Remedies for High Blood Pressure During Pregnancy

High blood pressure, also referred to as hypertension, may manifest in one of three ways during pregnancy. Chronic hypertension refers to high blood pressure that existed prior to pregnancy or that lasts more than three months after delivery. Gestational hypertension occurs after 20 weeks gestation and resolves after delivery. Women with hypertension are followed closely to detect signs of preeclampsia, which is characterized by high blood pressure, protein in the urine and extreme swelling of the extremities. A variety of remedies address this potentially life-threatening complication during pregnancy.

Anti-Hypertensive Medications

Women who experienced high blood pressure prior to the onset of pregnancy may be able to continue taking medications as prescribed by their doctor. Medication regimens may need to be altered, however. According to the Mayo Clinic, some medications, such as those classified as ACE inhibitors, aren’t safe during pregnancy. Pregnant women should work closely with their doctors to keep blood pressure under control with the safe use of their medications.

Bed Rest

The American Congress of Obstetricians and Gynecologists recommends bed rest for women with slightly elevated blood pressure. Depending on the severity, bed rest may be prescribed at home, or a hospital admission may be required for closer monitoring. Resting in bed can help decrease stress on the circulatory system, thus lowering blood pressure. Bed rest is often prescribed for women carrying more than one baby for this reason. High blood pressure may resolve on its own, allowing doctors to lift restrictions.

High Protein Diet

Dr. Tom Brewer created the Brewer Diet after discovering a link between preeclampsia and a diet lacking in protein. According to Blue Ribbon Baby, a daily intake of approximately 100g of protein is needed to prevent complications such as preeclampsia during pregnancy. The Brewer Diet also emphasizes the importance of eating fruits and vegetables while minimizing processed junk foods. In Dr. Brewer’s experience, his diet had a 100 percent success rate.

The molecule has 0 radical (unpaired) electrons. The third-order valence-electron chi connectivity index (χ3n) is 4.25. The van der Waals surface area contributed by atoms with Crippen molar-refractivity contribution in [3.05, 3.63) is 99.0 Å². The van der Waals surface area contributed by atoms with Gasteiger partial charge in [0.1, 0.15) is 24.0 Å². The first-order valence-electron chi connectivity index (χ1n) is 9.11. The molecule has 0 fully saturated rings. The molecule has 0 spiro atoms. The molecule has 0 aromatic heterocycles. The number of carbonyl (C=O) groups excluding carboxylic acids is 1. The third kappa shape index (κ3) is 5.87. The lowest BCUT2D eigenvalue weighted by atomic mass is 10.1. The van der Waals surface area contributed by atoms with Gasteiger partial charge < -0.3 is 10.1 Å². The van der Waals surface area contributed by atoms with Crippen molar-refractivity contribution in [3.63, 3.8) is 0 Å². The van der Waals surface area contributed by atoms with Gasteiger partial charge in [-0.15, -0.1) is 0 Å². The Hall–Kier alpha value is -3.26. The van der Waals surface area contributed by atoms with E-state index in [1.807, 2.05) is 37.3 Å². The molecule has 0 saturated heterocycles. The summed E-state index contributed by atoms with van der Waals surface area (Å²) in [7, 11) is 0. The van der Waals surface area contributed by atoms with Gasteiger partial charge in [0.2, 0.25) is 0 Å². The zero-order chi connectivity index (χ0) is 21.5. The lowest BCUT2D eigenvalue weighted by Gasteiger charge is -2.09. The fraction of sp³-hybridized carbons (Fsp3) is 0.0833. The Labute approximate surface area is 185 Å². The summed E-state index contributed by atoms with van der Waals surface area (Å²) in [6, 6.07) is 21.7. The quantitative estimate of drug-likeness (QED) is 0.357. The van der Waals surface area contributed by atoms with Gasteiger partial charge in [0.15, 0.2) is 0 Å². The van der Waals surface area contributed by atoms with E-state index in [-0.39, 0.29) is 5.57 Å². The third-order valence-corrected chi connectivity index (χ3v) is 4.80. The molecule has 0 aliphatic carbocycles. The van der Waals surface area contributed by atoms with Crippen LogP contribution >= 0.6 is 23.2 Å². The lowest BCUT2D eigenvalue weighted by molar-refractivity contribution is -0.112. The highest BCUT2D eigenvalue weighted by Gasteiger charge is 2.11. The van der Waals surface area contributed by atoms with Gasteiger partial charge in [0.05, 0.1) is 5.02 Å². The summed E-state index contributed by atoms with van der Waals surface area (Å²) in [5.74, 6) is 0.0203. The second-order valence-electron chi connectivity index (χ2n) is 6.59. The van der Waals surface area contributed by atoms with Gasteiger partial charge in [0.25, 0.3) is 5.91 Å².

Maintaining Salt Intake

Outside of pregnancy, limiting salt intake can help decrease blood pressure. Pregnancy creates a different situation, however, because of the need for expanded blood volume. According to Dr. Brewer and Blue Ribbon Baby, salt is necessary for the appropriate and normal increase in blood volume in expectant mothers. Limiting salt intake during pregnancy can have the adverse response, maintaining high blood pressure as the woman’s body works overtime. It can also negatively affect the placenta and limit the transfer of vitamins and nutrients to the growing baby. Dr. Brewer recommends that pregnant women salt their food to taste without trying to limit salt intake. Salt in the diet will help maintain adequate blood volume necessary for pregnancy and help eliminate high blood pressure caused by low blood volume.

About this Author

Amber Canaan has a medical background as a registered nurse in labor and delivery and pediatric oncology. She started writing in 2005 for Curvilinear, an online fashion magazine. Canaan transitioned back to her roots when she became a writer for The Examiner, as an expert on pregnancy. She has a degree in science from Cabarrus College of Health Sciences.